The two follow-up Master’s programmes with a capacity of up to 60 students are being opened at the MU Faculty of Economics and Administration in cooperation with the Faculty of Economics at the University of Rennes 1. The programmes are available to Czech and international students – the universities open the programmes in several languages, with English being the language linking them together.
Students can thus apply either to the long-running Czech-French Veřejná správa (Administration publique) programme or to its newly accredited English-French Public Administration (Administration publique) variant. English fluency is required for the second double degree programme in Public Finance and Economics.
“This is an important milestone for us and it carries a clear symbolism in the strengthening of an already well-established partnership. The two universities have cooperated with each other for over 20 years and are also members of the EDUC alliance together with other European higher education institutions. Additionally, Brno and Rennes are official sister cities. Our Czech students currently studying in Rennes confirm that the established links are working very well. The signing of this agreement will further strengthen the mutual synergies between our two institutions and cities,” said MU Rector Martin Bareš.
In order to obtain a second Master’s degree from a foreign university, students are required to spend at least one semester at the university abroad and write a diploma thesis under joint supervision. According to the mobility schemes, MU students will study their third semester in Rennes, where they will also undergo a mandatory two-month internship in a French institution as part of the Administration publique programme. If they want to, they can also stay for the fourth semester and write their diploma thesis there. Upon completion of their studies, graduates will receive diplomas from both Masaryk University and Rennes. The Czech diploma confers the “Engineer” (Ing.) title for a Master’s degree in technical fields, while the French diploma confers the Master’s degree.
“Double degree programmes represent a very interesting opportunity for our students because they enable them to become graduates not only of Masaryk University but of a prestigious foreign university as well, which significantly improves their standing on the job market. Current graduates of the programme work in prominent positions within Czech and French corporations and organisations, including the European Commission and other European institutions. In addition, the double degree programme makes life easier for those who want to work in France after graduation. Having a double degree means they can skip the lengthy diploma recognition process known officially as nostrification. Since the student fulfils all the requirements of both universities, the double degree is accepted as if the student had studied all four semesters in France,” explained Jiří Špalek, Dean of the MU Faculty of Economics and Administration, who joined the MU delegation in Rennes alongside MU Rector Martin Bareš, Vice-Rector for Internationalisation Břetislav Dančák, and Vice-Rector for Studies and Quality Michal Bulant.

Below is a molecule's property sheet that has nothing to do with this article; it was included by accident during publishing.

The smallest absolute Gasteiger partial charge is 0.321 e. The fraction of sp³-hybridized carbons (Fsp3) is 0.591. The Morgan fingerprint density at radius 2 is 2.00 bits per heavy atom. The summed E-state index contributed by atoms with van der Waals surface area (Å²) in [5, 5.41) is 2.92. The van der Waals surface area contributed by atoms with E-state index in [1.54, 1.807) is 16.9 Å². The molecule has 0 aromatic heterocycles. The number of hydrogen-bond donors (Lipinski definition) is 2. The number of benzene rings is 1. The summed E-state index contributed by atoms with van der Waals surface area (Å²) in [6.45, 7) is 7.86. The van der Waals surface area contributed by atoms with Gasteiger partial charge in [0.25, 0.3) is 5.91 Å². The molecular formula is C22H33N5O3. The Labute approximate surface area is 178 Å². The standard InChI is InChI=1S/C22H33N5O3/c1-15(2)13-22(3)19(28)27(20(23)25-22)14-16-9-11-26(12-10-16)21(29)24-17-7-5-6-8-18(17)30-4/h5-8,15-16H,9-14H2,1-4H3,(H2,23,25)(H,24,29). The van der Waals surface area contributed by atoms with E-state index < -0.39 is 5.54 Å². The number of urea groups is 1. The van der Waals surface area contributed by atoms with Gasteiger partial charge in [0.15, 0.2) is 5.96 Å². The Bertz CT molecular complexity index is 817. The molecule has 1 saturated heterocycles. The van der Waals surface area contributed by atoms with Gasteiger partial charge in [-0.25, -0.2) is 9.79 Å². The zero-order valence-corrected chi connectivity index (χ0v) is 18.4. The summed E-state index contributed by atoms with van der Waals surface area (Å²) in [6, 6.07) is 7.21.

According to Robert Jahoda, head of the Department of Public Economics and guarantor of both programmes at the Faculty of Economics and Administration, there has been a lot of effort and work behind the creation of a programme like this. In addition to drawing up the entire accreditation dossier, it is necessary to prepare and iron out the legal arrangements between the universities, which may take several months. It is necessary to prepare inbound and outbound mobility schemes, define the admission and leaving procedures and generally avoid potential problems that could occur. This is a lot of work that needs to be done given the relatively low number of students. On the other hand, such programmes attract very motivated and promising applicants who are successful in their later careers.
Masaryk University has several similar programmes. In addition to the newly opened programmes, the Faculty of Economics and Administration also has an agreement with an Italian university and the possible extension of the already mentioned Public Finance and Economics programme with a double degree study plan in cooperation with a Portuguese university is currently being discussed.
The Faculty of Social Studies also runs an English-language programme in European Governance, coordinated by Utrecht University, and the Joint Master Programme in International Relations: Europe from the Visegrad Perspective, which MU runs together with universities from Poland, Hungary and Slovakia. The Faculty of Arts has three programmes operated in cooperation with foreign universities – Catalan Language and Literature, French Language and Literature and Literature and Intercultural Communication.
“Opening new joint study programmes is a high priority for MU, as is the opening of the prestigious Erasmus Mundus Master Degree programme funded by a generous European Union grant. That is also why we have decided to financially support our employees’ business trips that help build up this type of cooperation, and we hope that MU employees will make extensive use of them and that the number of double degree programmes will increase significantly,” said Břetislav Dančák, MU Vice-Rector for Internationalisation.